Vapor generator 38 and the process chamber 10 are isolated from each other so that water or other rinsing liquid shed by drying wafers 36 is not vaporized by the vapor generator. This feature assures that the water moisture concentration of the IPA vapor in process chamber 10 remains at a minimum. Isolating vapor generator 38 from the interior of process chamber 10 also assures the purity of the IPA vapor in the vapor generator, keeping water shed from the drying wafers out of the IPA supply.

Also in accordance with the invention, there is provided means disposed proximate to said process chamber for preventing said substance vapor from condensing on the inside walls of said process chamber. As embodied herein, the preventing means includes two core heaters 58 disposed in both the front and rear bulkheads 14 and 16, respectively. Alternatively, core heaters 58 can be placed in door 16 instead of in front bulkhead 14. Core heaters 58 are controlled by temperature controllers (not shown). Because alcohol vapors will preferentially condense on the coolest surface, it is important that the front and rear bulkheads not be the coolest surface in the process chamber. Core heaters 58 and their respective controllers are used to keep the temperature of the bulkheads 14 and 16 above the temperature of the wafers.

In accordance with the invention, the vapor dryer may also include heating means for aiding in vaporizing liquid from the articles. As embodied herein, heating means includes six infrared quartz heaters 60 placed circumferentially around quartz tube 12 of process chamber 10. Gold plated reflectors 64 intimately surround the quartz heaters to direct infrared heat to wafers 36. Depending upon the type of articles being dried and the drying requirements, quartz heaters 60 may be activated during the drying cycle to aid in vaporizing any remaining alcohol and/or water remaining on the articles in the process chamber. As embodied herein, heating means may also include outer reflector/shield 62 which consists of an electropolished stainless steel circumferential skin that forms the outer body of the process chamber 10. Reflector/shield 62 serves two purposes. First, it reflects the infrared light of quartz heaters 60 into the process chamber, and second, it contains the energy from an accidental implosion or explosion of quartz tube 12.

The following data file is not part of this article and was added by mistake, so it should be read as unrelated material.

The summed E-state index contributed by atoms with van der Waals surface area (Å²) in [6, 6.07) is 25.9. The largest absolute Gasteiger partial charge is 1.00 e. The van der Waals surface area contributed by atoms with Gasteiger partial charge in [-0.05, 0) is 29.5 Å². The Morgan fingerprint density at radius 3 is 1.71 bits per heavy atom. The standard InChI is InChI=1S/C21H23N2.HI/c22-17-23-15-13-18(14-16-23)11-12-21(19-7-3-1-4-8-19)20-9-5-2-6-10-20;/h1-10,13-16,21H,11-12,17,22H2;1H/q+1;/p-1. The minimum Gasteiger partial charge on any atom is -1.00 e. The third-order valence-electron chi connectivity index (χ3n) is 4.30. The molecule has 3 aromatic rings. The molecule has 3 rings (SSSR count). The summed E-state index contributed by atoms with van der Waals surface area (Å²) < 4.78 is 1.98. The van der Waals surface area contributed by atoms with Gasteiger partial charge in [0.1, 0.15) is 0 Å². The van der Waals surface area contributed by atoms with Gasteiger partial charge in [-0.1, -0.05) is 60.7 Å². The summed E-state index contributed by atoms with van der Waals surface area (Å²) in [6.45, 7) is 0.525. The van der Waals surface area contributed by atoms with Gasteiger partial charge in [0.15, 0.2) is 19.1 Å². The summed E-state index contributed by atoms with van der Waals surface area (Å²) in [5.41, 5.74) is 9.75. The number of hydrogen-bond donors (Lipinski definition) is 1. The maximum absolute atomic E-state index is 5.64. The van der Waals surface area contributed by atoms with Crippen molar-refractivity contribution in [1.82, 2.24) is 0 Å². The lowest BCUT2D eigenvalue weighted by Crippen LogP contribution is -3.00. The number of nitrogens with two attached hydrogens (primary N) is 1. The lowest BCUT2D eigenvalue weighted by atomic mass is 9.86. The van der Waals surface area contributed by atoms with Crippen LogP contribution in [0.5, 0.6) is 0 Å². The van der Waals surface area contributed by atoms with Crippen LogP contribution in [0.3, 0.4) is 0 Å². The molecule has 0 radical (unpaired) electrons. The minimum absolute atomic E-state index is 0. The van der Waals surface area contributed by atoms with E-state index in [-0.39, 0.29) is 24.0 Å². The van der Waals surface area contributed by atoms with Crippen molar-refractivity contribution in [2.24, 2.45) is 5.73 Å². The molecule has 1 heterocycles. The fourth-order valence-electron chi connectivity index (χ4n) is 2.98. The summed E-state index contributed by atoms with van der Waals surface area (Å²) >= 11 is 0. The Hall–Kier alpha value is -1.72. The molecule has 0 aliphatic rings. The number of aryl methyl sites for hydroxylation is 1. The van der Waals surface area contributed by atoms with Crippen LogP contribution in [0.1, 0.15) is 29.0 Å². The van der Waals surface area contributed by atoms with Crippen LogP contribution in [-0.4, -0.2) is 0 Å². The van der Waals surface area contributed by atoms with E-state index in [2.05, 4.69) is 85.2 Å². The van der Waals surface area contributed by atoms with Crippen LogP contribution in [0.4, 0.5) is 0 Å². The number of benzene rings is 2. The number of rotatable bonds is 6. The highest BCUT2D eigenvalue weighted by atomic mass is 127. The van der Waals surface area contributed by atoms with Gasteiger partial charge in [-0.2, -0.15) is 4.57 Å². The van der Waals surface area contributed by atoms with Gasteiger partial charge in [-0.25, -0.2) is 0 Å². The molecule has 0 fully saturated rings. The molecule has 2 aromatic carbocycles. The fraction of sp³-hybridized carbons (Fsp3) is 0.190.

The vapor dryer according to the invention may also include evacuation means for removing said substance and water from the process chamber. As embodied herein, evacuation means includes drain port 66 connected to intermediate drain tank 68. The 5° tilt of process chamber 10 causes any spent water and IPA to drain out of the process chamber through drain port 66. Intermediate drain tank 68 is of small volume capable of holding the maximum amount of spent liquid from a single drying cycle. At the end of each drying cycle, valve 72 is opened and intermediate drain tank 68 is drained into primary drain tank 74. This arrangement minimizes any exposure between the relatively large volume of refuse in primary drain tank 74 and process chamber 10.

The process cycle will now be described in connection with FIG. 1. To begin the cycle, assume the machine is started up and running in a continuous mode, i.e., up to temperature, IPA supply vessel 76 not empty, vacuum pump 70 on and in tolerance, previously dried cassette 28 in ambient pressure in nitrogen in the process chamber with door 18 and all valves closed except nitrogen vent value 80.

Valve 80 is open to vent the process chamber to atmosphere or slight positive pressure from desiccated chamber or low pressure nitrogen source 82. Door 18 is then unlocked (either manually or mechanically) and opened to the position shown in FIG. 2. The dried cassette 28 is removed and a wet cassette is then placed on arms 34 of door 18. Door 18 is then closed and locked and a start button is pressed activating a computer sequencer.